NATO Secretary-General said that ties between the alliance and Moscow were at their most difficult phase since the Cold War.
Speaking after US President Donald Trump said relations between Washington and Moscow had hit an all-time low, the alliance's chief said Russia's "destabilization" of eastern Ukraine had helped scupper hopes of a diplomatic reset.
"I think (it) is correct to say that NATO's relationship with Russia is more difficult than it has been any time since the end of the Cold War," Stoltenberg told CNN.
"At the end of the Cold War, we hoped to develop a close partnership with Russia.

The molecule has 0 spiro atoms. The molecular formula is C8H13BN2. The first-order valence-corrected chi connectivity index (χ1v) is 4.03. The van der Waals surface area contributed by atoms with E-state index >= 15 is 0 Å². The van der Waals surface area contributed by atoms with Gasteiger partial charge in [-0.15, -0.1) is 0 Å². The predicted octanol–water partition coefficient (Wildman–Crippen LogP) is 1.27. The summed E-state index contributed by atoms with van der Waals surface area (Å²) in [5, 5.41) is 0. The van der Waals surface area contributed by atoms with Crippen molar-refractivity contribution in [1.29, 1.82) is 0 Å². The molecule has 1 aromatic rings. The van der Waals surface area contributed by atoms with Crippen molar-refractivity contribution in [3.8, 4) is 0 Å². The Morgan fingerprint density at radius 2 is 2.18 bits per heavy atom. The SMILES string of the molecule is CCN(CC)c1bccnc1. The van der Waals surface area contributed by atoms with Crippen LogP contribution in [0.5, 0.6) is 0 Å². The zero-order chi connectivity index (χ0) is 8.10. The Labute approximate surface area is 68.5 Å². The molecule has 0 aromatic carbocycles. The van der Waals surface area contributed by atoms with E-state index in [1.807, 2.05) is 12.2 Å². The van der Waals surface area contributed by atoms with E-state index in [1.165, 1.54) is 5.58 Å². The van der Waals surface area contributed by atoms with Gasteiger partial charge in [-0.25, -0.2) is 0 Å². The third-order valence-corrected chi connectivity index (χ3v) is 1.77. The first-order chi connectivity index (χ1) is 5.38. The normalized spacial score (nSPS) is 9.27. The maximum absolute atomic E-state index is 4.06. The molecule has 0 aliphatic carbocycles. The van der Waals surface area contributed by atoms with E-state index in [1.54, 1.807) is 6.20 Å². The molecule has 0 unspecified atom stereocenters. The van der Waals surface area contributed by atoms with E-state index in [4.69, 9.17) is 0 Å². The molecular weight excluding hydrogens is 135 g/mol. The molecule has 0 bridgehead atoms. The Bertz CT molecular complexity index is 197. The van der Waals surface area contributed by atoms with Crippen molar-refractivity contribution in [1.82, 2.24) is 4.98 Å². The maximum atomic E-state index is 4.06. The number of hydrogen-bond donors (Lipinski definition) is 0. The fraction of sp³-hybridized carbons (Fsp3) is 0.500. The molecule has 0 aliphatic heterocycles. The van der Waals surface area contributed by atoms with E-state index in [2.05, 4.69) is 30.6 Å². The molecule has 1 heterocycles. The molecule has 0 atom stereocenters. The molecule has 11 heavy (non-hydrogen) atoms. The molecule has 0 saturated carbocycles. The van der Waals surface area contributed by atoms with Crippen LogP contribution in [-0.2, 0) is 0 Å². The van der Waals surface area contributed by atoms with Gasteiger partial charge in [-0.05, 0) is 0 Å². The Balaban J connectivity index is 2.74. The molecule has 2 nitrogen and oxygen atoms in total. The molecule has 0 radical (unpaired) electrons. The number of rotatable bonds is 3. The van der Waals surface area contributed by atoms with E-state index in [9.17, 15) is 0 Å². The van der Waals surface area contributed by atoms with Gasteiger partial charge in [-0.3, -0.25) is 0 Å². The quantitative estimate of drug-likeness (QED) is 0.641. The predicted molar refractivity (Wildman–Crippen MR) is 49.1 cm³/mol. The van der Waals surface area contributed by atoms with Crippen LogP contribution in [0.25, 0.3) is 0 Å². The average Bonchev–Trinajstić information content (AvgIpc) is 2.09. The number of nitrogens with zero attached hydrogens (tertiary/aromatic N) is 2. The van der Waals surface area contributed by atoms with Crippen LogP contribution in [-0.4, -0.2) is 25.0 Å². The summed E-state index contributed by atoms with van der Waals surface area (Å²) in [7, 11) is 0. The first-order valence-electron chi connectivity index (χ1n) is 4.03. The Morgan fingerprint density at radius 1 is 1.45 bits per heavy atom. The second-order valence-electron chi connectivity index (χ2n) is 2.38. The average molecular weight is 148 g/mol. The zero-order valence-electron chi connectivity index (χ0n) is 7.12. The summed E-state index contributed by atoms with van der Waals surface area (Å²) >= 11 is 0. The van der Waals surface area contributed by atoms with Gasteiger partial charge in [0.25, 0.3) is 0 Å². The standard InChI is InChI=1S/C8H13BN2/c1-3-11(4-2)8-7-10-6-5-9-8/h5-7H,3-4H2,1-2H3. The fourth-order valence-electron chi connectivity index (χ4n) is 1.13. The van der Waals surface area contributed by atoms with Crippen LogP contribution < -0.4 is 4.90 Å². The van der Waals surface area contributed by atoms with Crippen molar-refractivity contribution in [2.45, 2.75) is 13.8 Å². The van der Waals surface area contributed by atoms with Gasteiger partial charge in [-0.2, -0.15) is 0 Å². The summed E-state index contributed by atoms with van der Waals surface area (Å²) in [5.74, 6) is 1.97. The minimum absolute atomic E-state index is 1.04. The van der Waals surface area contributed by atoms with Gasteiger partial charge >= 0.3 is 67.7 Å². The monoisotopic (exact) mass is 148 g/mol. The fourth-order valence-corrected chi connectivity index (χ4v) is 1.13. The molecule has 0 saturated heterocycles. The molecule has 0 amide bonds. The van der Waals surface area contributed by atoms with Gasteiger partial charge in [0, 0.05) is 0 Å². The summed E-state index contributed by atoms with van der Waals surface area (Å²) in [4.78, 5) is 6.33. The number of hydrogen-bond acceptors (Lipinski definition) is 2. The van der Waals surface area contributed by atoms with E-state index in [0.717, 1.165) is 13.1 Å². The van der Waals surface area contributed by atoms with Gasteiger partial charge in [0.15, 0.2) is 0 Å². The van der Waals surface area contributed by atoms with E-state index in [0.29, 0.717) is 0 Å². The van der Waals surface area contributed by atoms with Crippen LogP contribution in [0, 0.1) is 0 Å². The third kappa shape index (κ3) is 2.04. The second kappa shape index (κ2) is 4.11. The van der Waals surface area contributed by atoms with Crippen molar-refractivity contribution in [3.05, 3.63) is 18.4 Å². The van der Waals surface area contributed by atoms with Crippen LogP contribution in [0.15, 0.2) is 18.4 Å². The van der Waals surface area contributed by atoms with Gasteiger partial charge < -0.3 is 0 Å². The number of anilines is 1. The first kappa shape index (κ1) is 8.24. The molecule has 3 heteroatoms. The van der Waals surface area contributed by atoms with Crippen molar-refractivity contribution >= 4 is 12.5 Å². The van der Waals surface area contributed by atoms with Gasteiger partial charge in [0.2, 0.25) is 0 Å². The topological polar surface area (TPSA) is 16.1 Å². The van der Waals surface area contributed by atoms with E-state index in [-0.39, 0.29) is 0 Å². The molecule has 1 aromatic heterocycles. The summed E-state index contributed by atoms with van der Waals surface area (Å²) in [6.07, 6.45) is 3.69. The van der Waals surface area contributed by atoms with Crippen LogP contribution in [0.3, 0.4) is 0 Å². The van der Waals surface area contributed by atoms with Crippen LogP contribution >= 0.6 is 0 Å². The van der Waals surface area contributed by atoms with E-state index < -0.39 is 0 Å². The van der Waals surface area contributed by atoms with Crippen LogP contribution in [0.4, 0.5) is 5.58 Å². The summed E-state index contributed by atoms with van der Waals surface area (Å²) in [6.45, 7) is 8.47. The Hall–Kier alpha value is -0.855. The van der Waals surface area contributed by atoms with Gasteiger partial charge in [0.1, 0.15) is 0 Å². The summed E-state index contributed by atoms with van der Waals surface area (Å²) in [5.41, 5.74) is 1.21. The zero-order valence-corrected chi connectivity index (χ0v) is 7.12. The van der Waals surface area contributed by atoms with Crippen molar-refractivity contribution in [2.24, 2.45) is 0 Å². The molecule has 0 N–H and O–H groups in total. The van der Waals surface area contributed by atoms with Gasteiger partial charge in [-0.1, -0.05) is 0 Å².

"But especially after the illegal annexation of Crimea in 2014 and the continued Russian destabilization of eastern Ukraine, the relationship between NATO and Russia has deteriorated considerably."
Stoltenberg said that NATO was committed to avoiding a further spike in tensions and was pursuing a twin-track approach of "defense deterrence and dialogue."
"As long as we are strong, as long as we are predictable, we can also engage in political dialogue with Russia to try to avoid escalation and avoid a new Cold War," he said.